10 Surprising Health Benefits of Sage
Studies Have proven these 10 Health Benefits of Sage:
- Sage contains antioxidants. This explains the folkloric reputation of the plant as an aid to healthy, vibrant aging (1).
- In studies, sage has demonstrated strong antimicrobial activity (this is why we use it in our Scratchy Throat Tea!) (1).
- There are many encouraging studies on sage in relation to various cancers. Very exciting! (2)
- It is great for stress (3).
- It is helpful to add to teas when we are sad (3).
- It could help you when you are feeling anxious (3).
- It has shown great benefit for those suffering with Alzheimer's disease. In studies, sage greatly reduced agitation (4).
- Sage is a good addition to natural therapies for preventing cardiovascular diseases. This is most likely due to its mechanism of helping to digest fat (1).
- It has been shown to increase memory and concentration (5).
- Sage contains many anti-inflammatory compounds (6).
My Love Affair With Sage
I am a big fan of sage (Salvia spp.). We grow several different varieties of this herb on our farm every year. With close to 1000 different species it isn’t too difficult to find one to love. Most people grow the common garden sage (Salvia officinalis) with thoughts of fresh herbs at Thanksgiving, but there is so much more than meets the eye to this family!
Sage is very special to me because it is the plant that taught me I was taking a lot for granted. I had been studying so many different exotic new herbs for years, and one day I passed a sage plant in the yard. The thought of seeing it for the first time caught me off-guard. I thought I KNEW sage, it was for hot flashes and Thanksgiving…. So I had set it aside as “solved”, “known” and didn’t give it another thought.
As an aside, at the time, I was struggling with a lipoma on my back. A lipoma is a fatty tumor. In my case it was in a spot that was uncomfortable and I was trying to find ideas for treating it naturally.
So… I passed that sage plant in the yard one particular day and thought- perhaps I should challenge myself to dive deeper into a plant I’m taking for granted. I decided that I would take one whole month and devote it to reading about sage, eating sage and making new things with it.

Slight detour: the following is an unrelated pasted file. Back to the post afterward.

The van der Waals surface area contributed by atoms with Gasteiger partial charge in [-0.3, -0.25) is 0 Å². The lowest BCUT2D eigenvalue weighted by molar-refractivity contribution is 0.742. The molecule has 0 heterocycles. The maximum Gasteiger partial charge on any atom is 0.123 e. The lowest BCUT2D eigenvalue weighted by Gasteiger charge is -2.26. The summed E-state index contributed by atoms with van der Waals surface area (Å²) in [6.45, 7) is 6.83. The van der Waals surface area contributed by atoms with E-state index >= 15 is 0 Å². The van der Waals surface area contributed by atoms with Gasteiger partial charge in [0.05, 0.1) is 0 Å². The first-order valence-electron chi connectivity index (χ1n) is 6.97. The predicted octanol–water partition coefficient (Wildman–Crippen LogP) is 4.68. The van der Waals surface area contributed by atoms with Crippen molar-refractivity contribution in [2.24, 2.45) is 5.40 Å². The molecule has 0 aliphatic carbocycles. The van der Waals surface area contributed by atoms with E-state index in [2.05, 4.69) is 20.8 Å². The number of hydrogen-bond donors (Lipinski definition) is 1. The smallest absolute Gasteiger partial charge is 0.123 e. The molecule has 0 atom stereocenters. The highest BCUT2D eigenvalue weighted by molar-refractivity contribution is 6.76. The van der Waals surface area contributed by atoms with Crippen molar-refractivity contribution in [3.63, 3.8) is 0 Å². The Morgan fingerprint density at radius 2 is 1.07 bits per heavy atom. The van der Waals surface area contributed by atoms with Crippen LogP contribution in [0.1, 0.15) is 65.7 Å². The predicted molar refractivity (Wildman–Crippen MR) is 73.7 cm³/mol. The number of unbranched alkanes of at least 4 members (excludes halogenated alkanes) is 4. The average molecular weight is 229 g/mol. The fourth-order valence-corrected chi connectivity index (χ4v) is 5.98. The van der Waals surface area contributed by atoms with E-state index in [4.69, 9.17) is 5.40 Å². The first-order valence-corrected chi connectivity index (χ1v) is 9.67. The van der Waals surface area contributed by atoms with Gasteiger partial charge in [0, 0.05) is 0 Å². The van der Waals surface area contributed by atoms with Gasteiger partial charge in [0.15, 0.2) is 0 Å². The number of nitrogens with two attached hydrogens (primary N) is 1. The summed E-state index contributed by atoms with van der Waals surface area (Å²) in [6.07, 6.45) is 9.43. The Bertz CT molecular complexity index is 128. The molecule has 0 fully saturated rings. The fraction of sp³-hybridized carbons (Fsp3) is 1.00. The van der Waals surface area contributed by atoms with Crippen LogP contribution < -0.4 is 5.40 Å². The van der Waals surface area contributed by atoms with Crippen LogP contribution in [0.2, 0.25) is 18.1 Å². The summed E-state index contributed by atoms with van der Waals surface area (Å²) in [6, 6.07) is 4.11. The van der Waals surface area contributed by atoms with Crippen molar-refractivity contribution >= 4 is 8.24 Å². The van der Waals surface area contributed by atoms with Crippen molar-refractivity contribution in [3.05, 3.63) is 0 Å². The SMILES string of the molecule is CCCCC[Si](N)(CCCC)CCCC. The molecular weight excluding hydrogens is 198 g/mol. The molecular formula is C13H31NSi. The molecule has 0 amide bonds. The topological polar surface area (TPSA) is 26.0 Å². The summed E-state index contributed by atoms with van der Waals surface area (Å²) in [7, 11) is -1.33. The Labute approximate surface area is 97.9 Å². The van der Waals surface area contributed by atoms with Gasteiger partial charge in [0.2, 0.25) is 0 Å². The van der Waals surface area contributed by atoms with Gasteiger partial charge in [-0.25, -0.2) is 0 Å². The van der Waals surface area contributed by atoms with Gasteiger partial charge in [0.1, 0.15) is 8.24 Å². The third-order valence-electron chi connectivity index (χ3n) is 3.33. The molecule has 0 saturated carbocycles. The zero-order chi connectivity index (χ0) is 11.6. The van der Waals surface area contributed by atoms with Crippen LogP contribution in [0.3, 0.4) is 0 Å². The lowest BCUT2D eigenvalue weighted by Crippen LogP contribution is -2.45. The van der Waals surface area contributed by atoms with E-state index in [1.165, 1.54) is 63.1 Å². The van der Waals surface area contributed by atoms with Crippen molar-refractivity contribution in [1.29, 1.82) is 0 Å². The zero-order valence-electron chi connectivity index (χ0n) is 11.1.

The very first night of my plan, I settled in to read in bed. Carson was half-asleep next to me when I sat bolt upright and yelped! There in one of my favorite books was a reference to sage’s ability to process fat, in both the digestive system AND to reduce and eliminate LIPOMAS! I couldn’t believe it!! What are the odds?
I would go on to find out more about sage than I ever imagined- and I no longer take any plant for granted.
Traditional Usage of Sage
Sage has been valued for its medicinal qualities for almost as long as humans have been writing things down. S. officinalis is most commonly what is used and it shows its qualities well in the mouth and throat.
To make a healing sage tea, simply pour one cup of boiling water over two to three teaspoons of sage and allow it to sit, covered for 10-15 minutes.
Traditionally sage tea was taken warm to stimulate the digestion, prevent the flu and relieve pain in the joints. It helps to control our digestion of fats and allows us to use fluid in our body better. When there is dryness, sage can increase moisture. Surprisingly, when used as a cool tea, Matthew Wood tells us that it can dry out our tissues as well. This is why it is the classic weening herb. Served cold, it cools the body and is one of my favorite recommendations to those who are struggling with menopausal hot flashes in the form of our Hot Flash Tea.
Iranian folk medicine indicates sage for its digestive, carminative, antispasmodic, sedative, analgesic, tonic and diuretic as well as for functional gastrointestinal disorders.
Today, sage is promoted for sore mouth or throat, memory loss, diabetes, high cholesterol levels, insomnia, dyssomnia, hair loss, tight muscles, parasites, chronic diarrhea, poor appetite, cystitis, urinary irritation, loss of libido, cystic breast tissue, amenorrhea, spermatorrhea, insect bites, wounds, cold sores, herpes, excessive sweating, dry or weak tendons, arthritis, epilepsy, palsy, varicose veins, dissolving of blood clots, cardiovascular support, circulatory stimulation, gallbladder colic, fever, flu, headache, yeast infection, ulcers, gravel in the bladder or gallbladder, and excessive salivation.
Check out Sage in the "Plant Database" of my Proactive Health Club membership for more on the science of sage, including chemical constituents and a much larger list of scientific study links.
- Vujošević, M., Blagojević, J. (2004). Antimutagenic effect of extracts from sage (Salvia officinalis) in mammalian systems in vivo. Acta Vet. Hungarica 52(4), 439-443
- Topical Anti-inflammatory- Baričević, D., Sosa, S., Della Loggia, R., Tubaro, A., Simonovska, B., Krasna, A., Župančić, A. (2001). Topical anti-inflammatory activity of Salvia officinalis L. leaves: the relevance of urosolic acid. J. Ethnopharmacol. 75, 125-132